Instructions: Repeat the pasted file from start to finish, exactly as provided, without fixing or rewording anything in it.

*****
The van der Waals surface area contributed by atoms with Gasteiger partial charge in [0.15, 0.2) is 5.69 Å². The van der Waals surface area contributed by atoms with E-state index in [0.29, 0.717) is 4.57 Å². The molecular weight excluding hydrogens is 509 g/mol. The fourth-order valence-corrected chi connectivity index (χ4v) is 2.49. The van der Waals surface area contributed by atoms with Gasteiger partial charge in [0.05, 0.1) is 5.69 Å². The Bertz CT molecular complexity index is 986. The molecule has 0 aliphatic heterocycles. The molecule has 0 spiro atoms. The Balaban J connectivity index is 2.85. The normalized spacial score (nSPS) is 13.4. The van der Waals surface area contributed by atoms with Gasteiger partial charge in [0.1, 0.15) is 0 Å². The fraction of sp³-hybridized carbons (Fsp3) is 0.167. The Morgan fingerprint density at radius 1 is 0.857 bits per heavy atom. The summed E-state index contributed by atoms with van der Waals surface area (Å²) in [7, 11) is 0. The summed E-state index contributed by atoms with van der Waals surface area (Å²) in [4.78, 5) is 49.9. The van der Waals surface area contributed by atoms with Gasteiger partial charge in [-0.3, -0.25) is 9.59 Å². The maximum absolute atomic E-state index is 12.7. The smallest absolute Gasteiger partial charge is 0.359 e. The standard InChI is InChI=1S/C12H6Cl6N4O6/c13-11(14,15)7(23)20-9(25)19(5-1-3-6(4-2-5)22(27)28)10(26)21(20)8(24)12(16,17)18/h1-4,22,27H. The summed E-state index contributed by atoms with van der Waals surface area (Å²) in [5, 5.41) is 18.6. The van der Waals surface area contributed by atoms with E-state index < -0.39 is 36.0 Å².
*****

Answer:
The van der Waals surface area contributed by atoms with Gasteiger partial charge in [0.15, 0.2) is 5.69 Å². The van der Waals surface area contributed by atoms with E-state index in [0.29, 0.717) is 4.57 Å². The molecular weight excluding hydrogens is 509 g/mol. The fourth-order valence-corrected chi connectivity index (χ4v) is 2.49. The van der Waals surface area contributed by atoms with Gasteiger partial charge in [0.05, 0.1) is 5.69 Å². The Bertz CT molecular complexity index is 986. The molecule has 0 aliphatic heterocycles. The molecule has 0 spiro atoms. The Balaban J connectivity index is 2.85. The normalized spacial score (nSPS) is 13.4. The van der Waals surface area contributed by atoms with Gasteiger partial charge in [0.1, 0.15) is 0 Å². The fraction of sp³-hybridized carbons (Fsp3) is 0.167. The Morgan fingerprint density at radius 1 is 0.857 bits per heavy atom. The summed E-state index contributed by atoms with van der Waals surface area (Å²) in [7, 11) is 0. The summed E-state index contributed by atoms with van der Waals surface area (Å²) in [4.78, 5) is 49.9. The van der Waals surface area contributed by atoms with Gasteiger partial charge in [-0.3, -0.25) is 9.59 Å². The maximum absolute atomic E-state index is 12.7. The smallest absolute Gasteiger partial charge is 0.359 e. The standard InChI is InChI=1S/C12H6Cl6N4O6/c13-11(14,15)7(23)20-9(25)19(5-1-3-6(4-2-5)22(27)28)10(26)21(20)8(24)12(16,17)18/h1-4,22,27H. The summed E-state index contributed by atoms with van der Waals surface area (Å²) in [5, 5.41) is 18.6. The van der Waals surface area contributed by atoms with E-state index < -0.39 is 36.0 Å².